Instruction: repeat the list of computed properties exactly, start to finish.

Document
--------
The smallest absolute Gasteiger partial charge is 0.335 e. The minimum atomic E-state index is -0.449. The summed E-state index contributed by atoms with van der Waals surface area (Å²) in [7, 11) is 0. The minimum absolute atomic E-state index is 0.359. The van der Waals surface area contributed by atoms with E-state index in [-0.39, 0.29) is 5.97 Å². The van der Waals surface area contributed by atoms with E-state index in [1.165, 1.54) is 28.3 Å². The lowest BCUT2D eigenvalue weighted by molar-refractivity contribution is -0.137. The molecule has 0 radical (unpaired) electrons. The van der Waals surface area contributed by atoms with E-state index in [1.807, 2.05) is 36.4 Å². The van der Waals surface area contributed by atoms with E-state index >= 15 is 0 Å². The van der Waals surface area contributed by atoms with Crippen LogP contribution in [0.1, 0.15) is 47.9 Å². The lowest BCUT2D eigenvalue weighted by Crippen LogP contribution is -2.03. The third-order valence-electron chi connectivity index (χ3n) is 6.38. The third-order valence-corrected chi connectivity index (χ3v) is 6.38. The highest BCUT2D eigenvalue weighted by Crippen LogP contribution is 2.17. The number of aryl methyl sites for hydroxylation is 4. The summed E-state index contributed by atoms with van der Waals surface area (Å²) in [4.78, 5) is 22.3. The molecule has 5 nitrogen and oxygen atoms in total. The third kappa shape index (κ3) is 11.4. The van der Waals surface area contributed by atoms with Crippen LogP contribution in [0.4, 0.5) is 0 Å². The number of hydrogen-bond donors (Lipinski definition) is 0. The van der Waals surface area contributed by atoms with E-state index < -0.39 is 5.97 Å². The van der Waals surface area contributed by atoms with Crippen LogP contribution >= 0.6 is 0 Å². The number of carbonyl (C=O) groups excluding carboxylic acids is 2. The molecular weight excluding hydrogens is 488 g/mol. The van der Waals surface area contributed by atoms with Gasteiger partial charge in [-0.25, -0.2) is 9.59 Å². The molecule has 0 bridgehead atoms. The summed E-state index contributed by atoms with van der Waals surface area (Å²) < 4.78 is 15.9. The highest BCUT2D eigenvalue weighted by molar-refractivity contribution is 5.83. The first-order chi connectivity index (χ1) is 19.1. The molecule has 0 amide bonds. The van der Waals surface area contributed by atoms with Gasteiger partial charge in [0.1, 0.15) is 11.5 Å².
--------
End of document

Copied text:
The smallest absolute Gasteiger partial charge is 0.335 e. The minimum atomic E-state index is -0.449. The summed E-state index contributed by atoms with van der Waals surface area (Å²) in [7, 11) is 0. The minimum absolute atomic E-state index is 0.359. The van der Waals surface area contributed by atoms with E-state index in [-0.39, 0.29) is 5.97 Å². The van der Waals surface area contributed by atoms with E-state index in [1.165, 1.54) is 28.3 Å². The lowest BCUT2D eigenvalue weighted by molar-refractivity contribution is -0.137. The molecule has 0 radical (unpaired) electrons. The van der Waals surface area contributed by atoms with E-state index in [1.807, 2.05) is 36.4 Å². The van der Waals surface area contributed by atoms with E-state index >= 15 is 0 Å². The van der Waals surface area contributed by atoms with Crippen LogP contribution in [0.1, 0.15) is 47.9 Å². The lowest BCUT2D eigenvalue weighted by Crippen LogP contribution is -2.03. The third-order valence-electron chi connectivity index (χ3n) is 6.38. The third-order valence-corrected chi connectivity index (χ3v) is 6.38. The highest BCUT2D eigenvalue weighted by Crippen LogP contribution is 2.17. The number of aryl methyl sites for hydroxylation is 4. The summed E-state index contributed by atoms with van der Waals surface area (Å²) in [4.78, 5) is 22.3. The molecule has 5 nitrogen and oxygen atoms in total. The third kappa shape index (κ3) is 11.4. The van der Waals surface area contributed by atoms with Crippen LogP contribution in [0.4, 0.5) is 0 Å². The number of hydrogen-bond donors (Lipinski definition) is 0. The van der Waals surface area contributed by atoms with E-state index < -0.39 is 5.97 Å². The van der Waals surface area contributed by atoms with Crippen LogP contribution >= 0.6 is 0 Å². The number of carbonyl (C=O) groups excluding carboxylic acids is 2. The molecular weight excluding hydrogens is 488 g/mol. The van der Waals surface area contributed by atoms with Gasteiger partial charge in [-0.25, -0.2) is 9.59 Å². The molecule has 0 bridgehead atoms. The summed E-state index contributed by atoms with van der Waals surface area (Å²) < 4.78 is 15.9. The highest BCUT2D eigenvalue weighted by molar-refractivity contribution is 5.83. The first-order chi connectivity index (χ1) is 19.1. The molecule has 0 amide bonds. The van der Waals surface area contributed by atoms with Gasteiger partial charge in [0.1, 0.15) is 11.5 Å².